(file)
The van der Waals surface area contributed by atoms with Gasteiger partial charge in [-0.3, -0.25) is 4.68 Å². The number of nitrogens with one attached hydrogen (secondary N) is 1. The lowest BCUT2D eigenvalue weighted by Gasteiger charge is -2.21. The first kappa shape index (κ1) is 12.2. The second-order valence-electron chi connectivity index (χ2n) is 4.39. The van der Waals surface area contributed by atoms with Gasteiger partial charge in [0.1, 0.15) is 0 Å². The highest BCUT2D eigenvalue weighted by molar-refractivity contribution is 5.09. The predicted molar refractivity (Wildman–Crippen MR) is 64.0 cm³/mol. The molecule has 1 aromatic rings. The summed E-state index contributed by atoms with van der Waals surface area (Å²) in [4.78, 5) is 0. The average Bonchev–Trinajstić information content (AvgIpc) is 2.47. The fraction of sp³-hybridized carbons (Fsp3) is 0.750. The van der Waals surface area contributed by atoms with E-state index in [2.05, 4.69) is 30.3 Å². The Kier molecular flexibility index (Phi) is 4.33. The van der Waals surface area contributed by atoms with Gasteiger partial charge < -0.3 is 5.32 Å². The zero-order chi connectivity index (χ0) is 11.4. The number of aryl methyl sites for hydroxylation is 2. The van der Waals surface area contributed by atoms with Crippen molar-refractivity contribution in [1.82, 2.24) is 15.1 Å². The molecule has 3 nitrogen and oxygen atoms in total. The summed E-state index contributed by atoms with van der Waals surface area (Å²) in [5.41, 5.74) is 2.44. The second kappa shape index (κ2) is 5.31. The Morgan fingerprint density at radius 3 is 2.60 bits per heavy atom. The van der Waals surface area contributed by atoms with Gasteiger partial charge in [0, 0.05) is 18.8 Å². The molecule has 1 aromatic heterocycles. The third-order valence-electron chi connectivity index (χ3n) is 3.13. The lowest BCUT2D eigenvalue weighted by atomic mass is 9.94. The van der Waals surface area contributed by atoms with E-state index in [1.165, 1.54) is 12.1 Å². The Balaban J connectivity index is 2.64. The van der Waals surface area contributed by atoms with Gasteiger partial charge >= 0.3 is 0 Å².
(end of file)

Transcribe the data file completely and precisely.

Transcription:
The van der Waals surface area contributed by atoms with Gasteiger partial charge in [-0.3, -0.25) is 4.68 Å². The number of nitrogens with one attached hydrogen (secondary N) is 1. The lowest BCUT2D eigenvalue weighted by Gasteiger charge is -2.21. The first kappa shape index (κ1) is 12.2. The second-order valence-electron chi connectivity index (χ2n) is 4.39. The van der Waals surface area contributed by atoms with Gasteiger partial charge in [0.1, 0.15) is 0 Å². The highest BCUT2D eigenvalue weighted by molar-refractivity contribution is 5.09. The predicted molar refractivity (Wildman–Crippen MR) is 64.0 cm³/mol. The molecule has 1 aromatic rings. The summed E-state index contributed by atoms with van der Waals surface area (Å²) in [4.78, 5) is 0. The average Bonchev–Trinajstić information content (AvgIpc) is 2.47. The fraction of sp³-hybridized carbons (Fsp3) is 0.750. The van der Waals surface area contributed by atoms with E-state index in [2.05, 4.69) is 30.3 Å². The Kier molecular flexibility index (Phi) is 4.33. The van der Waals surface area contributed by atoms with Gasteiger partial charge < -0.3 is 5.32 Å². The zero-order chi connectivity index (χ0) is 11.4. The number of aryl methyl sites for hydroxylation is 2. The van der Waals surface area contributed by atoms with Crippen molar-refractivity contribution in [1.82, 2.24) is 15.1 Å². The molecule has 3 nitrogen and oxygen atoms in total. The summed E-state index contributed by atoms with van der Waals surface area (Å²) in [5.41, 5.74) is 2.44. The second kappa shape index (κ2) is 5.31. The Morgan fingerprint density at radius 3 is 2.60 bits per heavy atom. The van der Waals surface area contributed by atoms with Gasteiger partial charge in [0, 0.05) is 18.8 Å². The molecule has 1 aromatic heterocycles. The third-order valence-electron chi connectivity index (χ3n) is 3.13. The lowest BCUT2D eigenvalue weighted by atomic mass is 9.94. The van der Waals surface area contributed by atoms with E-state index in [1.165, 1.54) is 12.1 Å². The Balaban J connectivity index is 2.64. The van der Waals surface area contributed by atoms with Gasteiger partial charge >= 0.3 is 0 Å².